Dorothy Day and Fr Zosima

I’m not sure what had given Dorothy such a warmth for Orthodox Christianity in general and the Russian Orthodox Church in particular, but one of the factors was certainly her love of the books of Dostoevsky, and most of all his novel, The Brothers Karamazov. Perhaps the most important chapter for Dorothy concerns a conversation between a wealthy woman and an elderly monk, Father Zosima. The woman asks him how she can really know that God exists. Fr. Zosima tells her that no explanation or argument can achieve this, only the practice of “active love.” He assures her that there is no other way to know the reality of God. The woman confesses that sometimes she dreams about a life of loving service to others—she thinks perhaps she will become a nun, live in holy poverty and serve the poor in the humblest way. It seems to her such a wonderful thought that it makes tears comes to her eyes. But then it crosses her mind how ungrateful some of the people she is serving will be. Some will complain that the soup she is serving isn’t hot enough, the bread isn’t fresh enough, the bed is too hard, the covers are too thin. She confesses she couldn’t bear such ingratitude—and so her dreams about serving others vanish, and once again she finds herself wondering if there really is a God. To this Fr. Zosima responds with the words, “Love in practice is a hard and dreadful thing compared to love in dreams,” words Dorothy often repeated. I think of the Orthodox monk Father Zosima as somehow a co-founder of all the Catholic Worker houses of hospitality.

By Jim Forrest

 

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Cardinal Bacci on Charitable Works

Charitable Works

1. Christianity is the religion of love. This is not to say that charity is sufficient without justice, for there can be no real charity without justice. But justice cannot always bring us very far. There are many complex and tragic problems which justice alone is powerless to solve. Only Christian love can comfort the human heart and heal some of the deeper wounds of poor suffering humanity. There is a sense in which it is true to say that Christianity is charity. This is what Jesus meant when He said: “This is my commandment, that you love one another as I have loved you.” (John 15:12) “God is love and he who abides in love abides in God, and God in him.” (1 John 4:16) Anyone who is without charity is not really a Christian. Egoism is the absolute negation of Christianity. The egoist is deaf to human sorrows and loves only himself. A Christian should love God above all things and his neighbour as himself.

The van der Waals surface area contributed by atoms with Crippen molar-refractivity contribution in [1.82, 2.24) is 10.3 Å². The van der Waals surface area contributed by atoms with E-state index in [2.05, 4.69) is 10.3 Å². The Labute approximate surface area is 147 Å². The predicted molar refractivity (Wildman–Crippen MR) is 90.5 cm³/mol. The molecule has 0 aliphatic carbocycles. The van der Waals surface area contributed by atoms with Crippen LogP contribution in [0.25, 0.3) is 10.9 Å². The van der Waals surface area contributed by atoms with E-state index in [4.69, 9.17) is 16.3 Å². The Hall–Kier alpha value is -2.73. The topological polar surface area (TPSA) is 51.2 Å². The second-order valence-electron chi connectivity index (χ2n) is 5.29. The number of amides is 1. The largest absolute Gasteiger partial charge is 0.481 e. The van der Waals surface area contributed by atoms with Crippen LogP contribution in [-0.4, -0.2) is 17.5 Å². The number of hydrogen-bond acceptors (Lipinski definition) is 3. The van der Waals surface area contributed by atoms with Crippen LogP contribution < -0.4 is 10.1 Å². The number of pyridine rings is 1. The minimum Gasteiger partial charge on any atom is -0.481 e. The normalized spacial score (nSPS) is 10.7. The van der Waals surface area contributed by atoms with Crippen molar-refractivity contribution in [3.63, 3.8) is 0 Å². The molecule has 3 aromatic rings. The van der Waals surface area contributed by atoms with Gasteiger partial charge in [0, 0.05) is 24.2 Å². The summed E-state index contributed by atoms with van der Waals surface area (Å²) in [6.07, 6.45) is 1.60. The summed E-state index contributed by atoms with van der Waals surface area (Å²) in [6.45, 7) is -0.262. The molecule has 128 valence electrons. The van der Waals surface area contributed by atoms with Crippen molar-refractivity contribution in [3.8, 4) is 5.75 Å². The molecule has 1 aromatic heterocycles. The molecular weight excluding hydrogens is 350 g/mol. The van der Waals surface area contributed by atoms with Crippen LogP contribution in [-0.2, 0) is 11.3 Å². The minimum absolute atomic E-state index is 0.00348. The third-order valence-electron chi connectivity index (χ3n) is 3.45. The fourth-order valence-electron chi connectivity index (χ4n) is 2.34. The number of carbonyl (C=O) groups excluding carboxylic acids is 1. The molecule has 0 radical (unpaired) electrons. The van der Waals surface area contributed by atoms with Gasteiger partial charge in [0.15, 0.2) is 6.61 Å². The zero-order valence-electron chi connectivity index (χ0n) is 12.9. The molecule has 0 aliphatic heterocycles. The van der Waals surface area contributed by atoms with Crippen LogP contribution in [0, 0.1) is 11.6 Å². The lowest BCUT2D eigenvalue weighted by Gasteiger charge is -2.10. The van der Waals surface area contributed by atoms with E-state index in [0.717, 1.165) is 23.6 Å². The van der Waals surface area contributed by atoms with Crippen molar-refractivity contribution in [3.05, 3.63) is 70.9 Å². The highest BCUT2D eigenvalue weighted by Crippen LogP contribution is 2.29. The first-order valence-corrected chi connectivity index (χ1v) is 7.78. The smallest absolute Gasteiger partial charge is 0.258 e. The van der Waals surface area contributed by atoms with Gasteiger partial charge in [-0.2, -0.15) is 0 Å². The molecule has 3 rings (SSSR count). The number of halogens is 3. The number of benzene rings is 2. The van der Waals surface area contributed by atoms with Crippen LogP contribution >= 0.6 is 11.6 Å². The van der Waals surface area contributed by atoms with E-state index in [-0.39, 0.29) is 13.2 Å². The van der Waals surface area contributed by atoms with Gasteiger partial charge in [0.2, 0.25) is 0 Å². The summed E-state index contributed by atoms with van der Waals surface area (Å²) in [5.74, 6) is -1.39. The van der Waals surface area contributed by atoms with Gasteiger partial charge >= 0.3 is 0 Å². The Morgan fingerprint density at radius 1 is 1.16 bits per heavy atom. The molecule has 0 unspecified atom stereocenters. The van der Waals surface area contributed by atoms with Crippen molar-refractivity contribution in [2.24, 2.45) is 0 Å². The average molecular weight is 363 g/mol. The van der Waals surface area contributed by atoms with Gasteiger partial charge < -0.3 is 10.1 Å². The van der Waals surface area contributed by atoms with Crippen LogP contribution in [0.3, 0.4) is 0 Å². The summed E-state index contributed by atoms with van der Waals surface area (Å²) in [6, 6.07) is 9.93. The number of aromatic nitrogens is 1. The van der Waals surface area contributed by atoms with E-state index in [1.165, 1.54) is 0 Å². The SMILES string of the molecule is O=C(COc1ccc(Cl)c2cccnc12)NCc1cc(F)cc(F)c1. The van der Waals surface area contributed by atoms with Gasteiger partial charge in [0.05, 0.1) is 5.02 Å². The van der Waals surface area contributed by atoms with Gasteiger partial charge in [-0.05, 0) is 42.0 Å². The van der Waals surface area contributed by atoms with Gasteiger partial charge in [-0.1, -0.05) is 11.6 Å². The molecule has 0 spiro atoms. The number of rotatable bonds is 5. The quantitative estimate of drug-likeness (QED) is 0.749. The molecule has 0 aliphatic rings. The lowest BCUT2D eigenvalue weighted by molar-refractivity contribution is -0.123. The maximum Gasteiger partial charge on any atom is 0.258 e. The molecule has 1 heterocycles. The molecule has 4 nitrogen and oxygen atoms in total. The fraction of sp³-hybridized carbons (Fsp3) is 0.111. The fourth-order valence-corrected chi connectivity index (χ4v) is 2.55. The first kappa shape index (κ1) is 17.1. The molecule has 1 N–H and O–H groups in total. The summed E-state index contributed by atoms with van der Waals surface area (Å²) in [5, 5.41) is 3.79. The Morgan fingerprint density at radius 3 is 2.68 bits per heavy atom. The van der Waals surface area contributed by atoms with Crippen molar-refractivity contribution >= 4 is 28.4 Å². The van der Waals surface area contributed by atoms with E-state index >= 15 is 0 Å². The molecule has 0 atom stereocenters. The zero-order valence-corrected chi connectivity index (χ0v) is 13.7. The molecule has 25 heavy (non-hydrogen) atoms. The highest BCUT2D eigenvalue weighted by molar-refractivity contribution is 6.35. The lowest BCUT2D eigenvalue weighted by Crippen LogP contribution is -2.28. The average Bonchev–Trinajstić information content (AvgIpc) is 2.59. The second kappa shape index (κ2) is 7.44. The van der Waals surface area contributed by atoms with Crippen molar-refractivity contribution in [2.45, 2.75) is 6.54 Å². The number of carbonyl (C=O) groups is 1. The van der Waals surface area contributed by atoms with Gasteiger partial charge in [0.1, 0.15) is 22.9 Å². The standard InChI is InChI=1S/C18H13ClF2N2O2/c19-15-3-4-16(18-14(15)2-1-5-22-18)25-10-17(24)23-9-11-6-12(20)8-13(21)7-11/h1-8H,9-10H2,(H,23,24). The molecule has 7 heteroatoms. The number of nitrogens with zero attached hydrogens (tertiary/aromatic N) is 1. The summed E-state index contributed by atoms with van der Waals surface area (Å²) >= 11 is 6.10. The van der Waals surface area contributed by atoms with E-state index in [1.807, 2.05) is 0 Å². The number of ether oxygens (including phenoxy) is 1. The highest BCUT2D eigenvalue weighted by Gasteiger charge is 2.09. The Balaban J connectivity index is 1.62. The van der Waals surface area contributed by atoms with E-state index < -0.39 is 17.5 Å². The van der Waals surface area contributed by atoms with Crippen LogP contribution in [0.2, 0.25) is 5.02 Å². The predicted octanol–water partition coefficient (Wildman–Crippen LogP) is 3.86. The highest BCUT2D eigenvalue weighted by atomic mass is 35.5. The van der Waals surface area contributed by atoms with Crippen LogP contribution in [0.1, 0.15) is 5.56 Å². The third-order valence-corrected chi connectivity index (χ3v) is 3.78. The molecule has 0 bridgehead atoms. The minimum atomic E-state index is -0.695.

2. When Jesus was asked what was the first commandment, He replied: “Thou shalt love the Lord thy God with thy whole heart, and with thy whole soul, and with thy whole mind, and with thy whole strength. This is the first commandment. And the second is like it. Thou shalt love thy neighbour as thyself. There is no other commandment greater than this.” (Mark 12:30-31) As St. Augustine says, the love of God and the love of our neighbour are two branches of the same tree, the tree of charity. “If anyone says, ‘I love God,’ and hates his brother,” St. John warns us, “he is a liar.” (1 John 4:20) We must prove our love for God by showing charity towards our neighbour. All men are our brothers in Jesus Christ, Who has redeemed us by His precious blood. Our Lord has said that He will regard as done for Himself anything which we do for the least of our brethren. (Mt. 25:40) Like the Saints, we should see Jesus Himself living in the poor and suffering. The Saints gave Him everything they had, not only their possessions, but also their toil and love. Think how much those missionaries do who leave everything in order to go to foreign lands and win souls for Christ. Think of the charitable work of the sisters and nurses in the hospitals, asylums and orphanages. What are we doing ?

3. As well as the corporal works, there are the spiritual works of mercy. Everyone is not obliged to undertake the former; they would be impossible, for instance, for the destitute. But everyone is obliged to undertake the latter. Sometimes a kind word is more valuable than money. There are many ways in which we can carry out the spiritual works of mercy. There is the well-timed and understanding advice we can give to others; the visit to a sick man who is alone in his sufferings; the friendly and encouraging visit to an unfortunate prisoner; the tactful and patient instruction we can give to those who have gone astray through ignorance rather than through malice; and at times the rebuke we can administer to a hardened sinner in such a way as to make it quite clear that our only motive is to win him back to the real happiness which only goodness can give. Remember, however, that the practice of the spiritual works of mercy does not excuse us from the exercise of material works of charity whenever that is possible for us. (Cf. James 2:16)

Easy Essays of Peter Maurin

Peter Maurin’s Easy Essays speak volumes and are a good subject for meditation and will be a regular feature of the CVM blog. Here is a good one to start with.

 

Works of Mercy

In the first centuries of Christianity

pagans said about Christians:

“See how they love each other.”

The love for God and neighbour

was the characteristic

of the first Christians.

This love was expressed

through the daily practice

of the Works of Mercy.

To feed the hungry,

to clothe the naked,

to shelter the homeless,

to instruct the ignorant

at a personal sacrifice

was considered

by the first Christians

as the right thing to do.

Surplus goods were considered

to be superfluous,

and therefore to be used

to help the needy members

of the Mystical Body.